By now you are thinking the word "shanghai" is related to the expired license plate. Not so. We saw a police car on two and held our breath as we lagged behind them in traffic.

After pigging out at Barnhill's buffet, Terry and I drove farther south through rural towns, enjoying the beautiful scenery and keeping our eyes peeled for more lucrative yard sales. We found a couple, then spent an hour or so exploring the Hickory Valley (Chicory Valley in my book) area, We took an alternative route back to Jackson. By now it was 6 p.m. I asked my husband, "Do you think we should eat again before we head home?"

" Eat? Yeah, we need to do that." Then he glanced at me, a mischievous gleam in his eye and winked. You wanna get a motel first?"

He had to be teasing--you know how men are. I returned the wink and played the game with him. "Sure." Only he wasn't playing.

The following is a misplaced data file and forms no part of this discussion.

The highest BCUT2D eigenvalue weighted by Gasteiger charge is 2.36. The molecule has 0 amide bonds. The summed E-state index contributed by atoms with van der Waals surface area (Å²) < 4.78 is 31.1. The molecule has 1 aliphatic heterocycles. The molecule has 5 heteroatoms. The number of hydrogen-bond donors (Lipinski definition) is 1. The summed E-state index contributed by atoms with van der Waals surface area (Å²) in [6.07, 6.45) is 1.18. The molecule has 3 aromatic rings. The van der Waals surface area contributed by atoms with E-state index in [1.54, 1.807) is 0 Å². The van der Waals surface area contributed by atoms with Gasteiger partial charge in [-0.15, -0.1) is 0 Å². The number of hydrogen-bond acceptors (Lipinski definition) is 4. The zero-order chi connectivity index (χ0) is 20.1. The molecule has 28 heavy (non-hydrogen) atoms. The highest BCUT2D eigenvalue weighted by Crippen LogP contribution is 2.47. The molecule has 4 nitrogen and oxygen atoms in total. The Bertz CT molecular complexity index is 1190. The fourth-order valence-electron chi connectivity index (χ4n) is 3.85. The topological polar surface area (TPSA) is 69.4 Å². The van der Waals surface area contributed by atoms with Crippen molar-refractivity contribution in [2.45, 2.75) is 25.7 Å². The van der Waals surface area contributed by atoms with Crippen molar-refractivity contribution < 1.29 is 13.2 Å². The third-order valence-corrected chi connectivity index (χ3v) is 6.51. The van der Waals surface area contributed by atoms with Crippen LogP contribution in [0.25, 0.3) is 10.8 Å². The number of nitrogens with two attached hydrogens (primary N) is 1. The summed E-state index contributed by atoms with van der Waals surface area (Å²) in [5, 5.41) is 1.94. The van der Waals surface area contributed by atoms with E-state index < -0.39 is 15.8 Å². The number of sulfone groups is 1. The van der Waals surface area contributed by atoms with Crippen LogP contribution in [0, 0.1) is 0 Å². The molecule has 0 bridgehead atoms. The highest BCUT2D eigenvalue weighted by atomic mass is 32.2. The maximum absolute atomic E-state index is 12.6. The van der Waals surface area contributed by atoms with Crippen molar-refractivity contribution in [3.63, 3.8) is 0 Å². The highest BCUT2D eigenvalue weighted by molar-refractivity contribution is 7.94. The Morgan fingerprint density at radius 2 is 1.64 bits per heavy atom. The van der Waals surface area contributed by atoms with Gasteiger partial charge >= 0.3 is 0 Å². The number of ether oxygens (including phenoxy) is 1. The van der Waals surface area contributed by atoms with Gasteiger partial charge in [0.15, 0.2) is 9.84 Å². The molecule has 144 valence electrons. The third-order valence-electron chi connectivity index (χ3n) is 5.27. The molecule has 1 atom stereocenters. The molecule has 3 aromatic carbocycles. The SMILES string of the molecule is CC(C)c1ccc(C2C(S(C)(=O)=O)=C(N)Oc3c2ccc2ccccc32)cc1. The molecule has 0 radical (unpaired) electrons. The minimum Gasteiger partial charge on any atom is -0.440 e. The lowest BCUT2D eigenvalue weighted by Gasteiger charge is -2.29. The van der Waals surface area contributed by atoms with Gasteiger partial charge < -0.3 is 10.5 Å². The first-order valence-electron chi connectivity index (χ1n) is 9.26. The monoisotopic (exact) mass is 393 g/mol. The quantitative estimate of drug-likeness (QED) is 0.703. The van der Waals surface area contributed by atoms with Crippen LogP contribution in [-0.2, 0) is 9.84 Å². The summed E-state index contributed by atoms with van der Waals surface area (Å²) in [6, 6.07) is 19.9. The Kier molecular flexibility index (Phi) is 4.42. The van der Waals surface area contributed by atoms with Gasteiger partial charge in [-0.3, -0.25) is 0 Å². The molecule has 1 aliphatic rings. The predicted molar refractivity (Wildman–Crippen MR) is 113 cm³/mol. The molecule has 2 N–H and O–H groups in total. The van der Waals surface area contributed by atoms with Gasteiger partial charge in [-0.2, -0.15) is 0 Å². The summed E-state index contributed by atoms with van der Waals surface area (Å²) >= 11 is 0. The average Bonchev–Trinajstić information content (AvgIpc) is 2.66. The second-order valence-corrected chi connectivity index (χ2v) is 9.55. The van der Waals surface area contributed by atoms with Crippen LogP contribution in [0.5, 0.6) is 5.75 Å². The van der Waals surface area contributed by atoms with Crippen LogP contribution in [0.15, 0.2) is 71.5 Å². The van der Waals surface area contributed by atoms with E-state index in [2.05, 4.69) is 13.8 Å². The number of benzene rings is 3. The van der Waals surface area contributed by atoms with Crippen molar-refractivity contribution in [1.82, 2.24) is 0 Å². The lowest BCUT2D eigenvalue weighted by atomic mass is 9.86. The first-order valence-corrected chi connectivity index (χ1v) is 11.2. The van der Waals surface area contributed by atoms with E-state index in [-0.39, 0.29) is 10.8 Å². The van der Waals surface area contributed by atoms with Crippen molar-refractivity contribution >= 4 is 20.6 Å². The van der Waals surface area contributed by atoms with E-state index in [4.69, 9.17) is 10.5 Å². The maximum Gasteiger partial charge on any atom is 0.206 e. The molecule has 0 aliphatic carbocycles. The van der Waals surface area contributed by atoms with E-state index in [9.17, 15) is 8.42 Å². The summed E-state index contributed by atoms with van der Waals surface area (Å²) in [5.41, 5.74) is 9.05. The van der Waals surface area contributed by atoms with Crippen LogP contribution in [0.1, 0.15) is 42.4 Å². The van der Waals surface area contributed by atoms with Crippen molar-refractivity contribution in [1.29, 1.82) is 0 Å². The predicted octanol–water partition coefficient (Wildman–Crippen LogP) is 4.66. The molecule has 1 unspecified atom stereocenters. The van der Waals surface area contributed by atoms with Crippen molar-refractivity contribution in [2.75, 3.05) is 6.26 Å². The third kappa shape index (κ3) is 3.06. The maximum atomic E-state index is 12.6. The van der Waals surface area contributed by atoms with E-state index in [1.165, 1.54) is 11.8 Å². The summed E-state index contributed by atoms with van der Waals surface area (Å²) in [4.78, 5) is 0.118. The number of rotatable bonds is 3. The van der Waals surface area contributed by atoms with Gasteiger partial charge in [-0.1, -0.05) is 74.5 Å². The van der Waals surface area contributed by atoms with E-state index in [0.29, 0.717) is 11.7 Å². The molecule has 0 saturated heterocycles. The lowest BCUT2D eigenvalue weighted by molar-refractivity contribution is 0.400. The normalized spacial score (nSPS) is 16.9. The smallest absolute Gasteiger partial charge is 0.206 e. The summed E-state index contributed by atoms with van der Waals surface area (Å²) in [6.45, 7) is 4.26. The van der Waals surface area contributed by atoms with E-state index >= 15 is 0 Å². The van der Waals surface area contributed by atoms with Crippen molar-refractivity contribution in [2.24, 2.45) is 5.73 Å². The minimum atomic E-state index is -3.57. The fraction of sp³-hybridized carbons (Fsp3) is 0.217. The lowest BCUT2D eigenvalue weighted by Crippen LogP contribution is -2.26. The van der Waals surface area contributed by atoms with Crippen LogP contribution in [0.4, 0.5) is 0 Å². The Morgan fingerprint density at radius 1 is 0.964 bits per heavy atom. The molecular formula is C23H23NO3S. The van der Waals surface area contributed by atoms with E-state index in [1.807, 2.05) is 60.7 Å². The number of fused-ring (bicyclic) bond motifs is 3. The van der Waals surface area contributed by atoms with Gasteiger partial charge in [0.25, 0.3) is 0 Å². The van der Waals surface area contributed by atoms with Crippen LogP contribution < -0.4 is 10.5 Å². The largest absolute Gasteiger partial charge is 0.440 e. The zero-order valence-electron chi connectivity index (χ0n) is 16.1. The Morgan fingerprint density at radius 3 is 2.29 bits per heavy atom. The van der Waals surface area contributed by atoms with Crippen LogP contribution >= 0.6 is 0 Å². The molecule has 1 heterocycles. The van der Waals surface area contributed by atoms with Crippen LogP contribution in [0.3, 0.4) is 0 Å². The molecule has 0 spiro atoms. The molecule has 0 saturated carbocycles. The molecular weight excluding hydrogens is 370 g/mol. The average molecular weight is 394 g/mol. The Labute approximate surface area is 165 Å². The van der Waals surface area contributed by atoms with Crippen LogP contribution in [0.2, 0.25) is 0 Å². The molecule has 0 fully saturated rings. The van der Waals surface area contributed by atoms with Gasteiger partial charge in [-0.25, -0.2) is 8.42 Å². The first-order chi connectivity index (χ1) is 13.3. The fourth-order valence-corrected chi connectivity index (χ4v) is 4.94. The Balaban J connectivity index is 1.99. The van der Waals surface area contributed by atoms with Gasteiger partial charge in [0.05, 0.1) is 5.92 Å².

Before I could protest, he had whipped into a less-than-desirable motel parking lot, and jumped out, leaving me with my mouth agape.

"You aren't serious!"

"You said, 'Sure,' and I'm keeping you to it." Without another word, he jumped out and marched into the office to confer with the stout Indian man. I watched as Terry pulled out the debit card. But, I still thought this was one of his games. Maybe he was just asking directions to somewhere. Only when he strode out with the key in his hand, was I completely convinced.

"But we didn't bring a change of clothes," I argued. "No tooth paste, floss, toothbrushes, deoderant. And what about make-up? And my hot flash supplements! I will not go anywhere without makeup! That includes to breakfast tomorrow moring," I declared.

"Well, I plan to eat breakfast." He was not giving an inch. "Now we will go to Walmart and get what we need."

"But...the dogs! Who will feed them? They will miss their supper. And I promised Yipper and Riley we would be back by dark."